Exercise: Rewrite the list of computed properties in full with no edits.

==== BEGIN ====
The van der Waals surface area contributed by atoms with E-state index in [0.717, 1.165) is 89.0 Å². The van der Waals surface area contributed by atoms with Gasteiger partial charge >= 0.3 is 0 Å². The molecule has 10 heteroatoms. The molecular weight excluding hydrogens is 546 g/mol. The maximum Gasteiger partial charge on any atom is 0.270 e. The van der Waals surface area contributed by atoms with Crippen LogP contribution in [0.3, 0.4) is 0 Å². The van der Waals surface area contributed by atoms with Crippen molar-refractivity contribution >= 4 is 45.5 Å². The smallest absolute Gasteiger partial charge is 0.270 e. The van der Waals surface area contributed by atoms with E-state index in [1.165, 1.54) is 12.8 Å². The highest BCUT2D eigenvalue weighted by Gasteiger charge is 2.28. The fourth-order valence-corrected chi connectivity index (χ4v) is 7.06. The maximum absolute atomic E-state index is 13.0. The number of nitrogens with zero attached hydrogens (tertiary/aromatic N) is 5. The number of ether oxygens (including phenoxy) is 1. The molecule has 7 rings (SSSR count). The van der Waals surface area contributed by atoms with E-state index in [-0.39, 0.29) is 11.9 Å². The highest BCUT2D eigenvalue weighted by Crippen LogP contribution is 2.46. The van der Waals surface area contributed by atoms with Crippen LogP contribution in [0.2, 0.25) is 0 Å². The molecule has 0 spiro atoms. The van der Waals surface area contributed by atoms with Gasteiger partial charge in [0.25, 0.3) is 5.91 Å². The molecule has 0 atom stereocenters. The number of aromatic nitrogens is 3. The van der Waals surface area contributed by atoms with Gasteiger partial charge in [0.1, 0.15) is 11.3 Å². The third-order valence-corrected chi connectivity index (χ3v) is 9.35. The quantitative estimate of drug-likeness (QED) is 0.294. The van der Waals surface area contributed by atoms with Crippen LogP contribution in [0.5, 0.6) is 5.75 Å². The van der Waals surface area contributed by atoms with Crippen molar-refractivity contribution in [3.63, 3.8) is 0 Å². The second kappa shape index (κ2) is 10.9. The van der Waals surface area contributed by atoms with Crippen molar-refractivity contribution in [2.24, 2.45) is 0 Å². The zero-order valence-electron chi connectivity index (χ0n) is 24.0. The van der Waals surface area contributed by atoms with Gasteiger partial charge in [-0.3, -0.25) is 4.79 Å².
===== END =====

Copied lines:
The van der Waals surface area contributed by atoms with E-state index in [0.717, 1.165) is 89.0 Å². The van der Waals surface area contributed by atoms with Gasteiger partial charge >= 0.3 is 0 Å². The molecule has 10 heteroatoms. The molecular weight excluding hydrogens is 546 g/mol. The maximum Gasteiger partial charge on any atom is 0.270 e. The van der Waals surface area contributed by atoms with Crippen LogP contribution in [0.3, 0.4) is 0 Å². The van der Waals surface area contributed by atoms with Crippen molar-refractivity contribution >= 4 is 45.5 Å². The smallest absolute Gasteiger partial charge is 0.270 e. The van der Waals surface area contributed by atoms with E-state index in [1.165, 1.54) is 12.8 Å². The highest BCUT2D eigenvalue weighted by Gasteiger charge is 2.28. The fourth-order valence-corrected chi connectivity index (χ4v) is 7.06. The maximum absolute atomic E-state index is 13.0. The number of nitrogens with zero attached hydrogens (tertiary/aromatic N) is 5. The number of ether oxygens (including phenoxy) is 1. The molecule has 7 rings (SSSR count). The van der Waals surface area contributed by atoms with E-state index in [-0.39, 0.29) is 11.9 Å². The highest BCUT2D eigenvalue weighted by Crippen LogP contribution is 2.46. The van der Waals surface area contributed by atoms with Crippen LogP contribution in [0.2, 0.25) is 0 Å². The molecule has 0 spiro atoms. The van der Waals surface area contributed by atoms with Gasteiger partial charge in [0.25, 0.3) is 5.91 Å². The molecule has 0 atom stereocenters. The number of aromatic nitrogens is 3. The van der Waals surface area contributed by atoms with Gasteiger partial charge in [0.1, 0.15) is 11.3 Å². The third-order valence-corrected chi connectivity index (χ3v) is 9.35. The quantitative estimate of drug-likeness (QED) is 0.294. The van der Waals surface area contributed by atoms with Crippen LogP contribution in [0.5, 0.6) is 5.75 Å². The van der Waals surface area contributed by atoms with Crippen molar-refractivity contribution in [3.63, 3.8) is 0 Å². The second kappa shape index (κ2) is 10.9. The van der Waals surface area contributed by atoms with Crippen molar-refractivity contribution in [2.24, 2.45) is 0 Å². The zero-order valence-electron chi connectivity index (χ0n) is 24.0. The van der Waals surface area contributed by atoms with Gasteiger partial charge in [-0.3, -0.25) is 4.79 Å².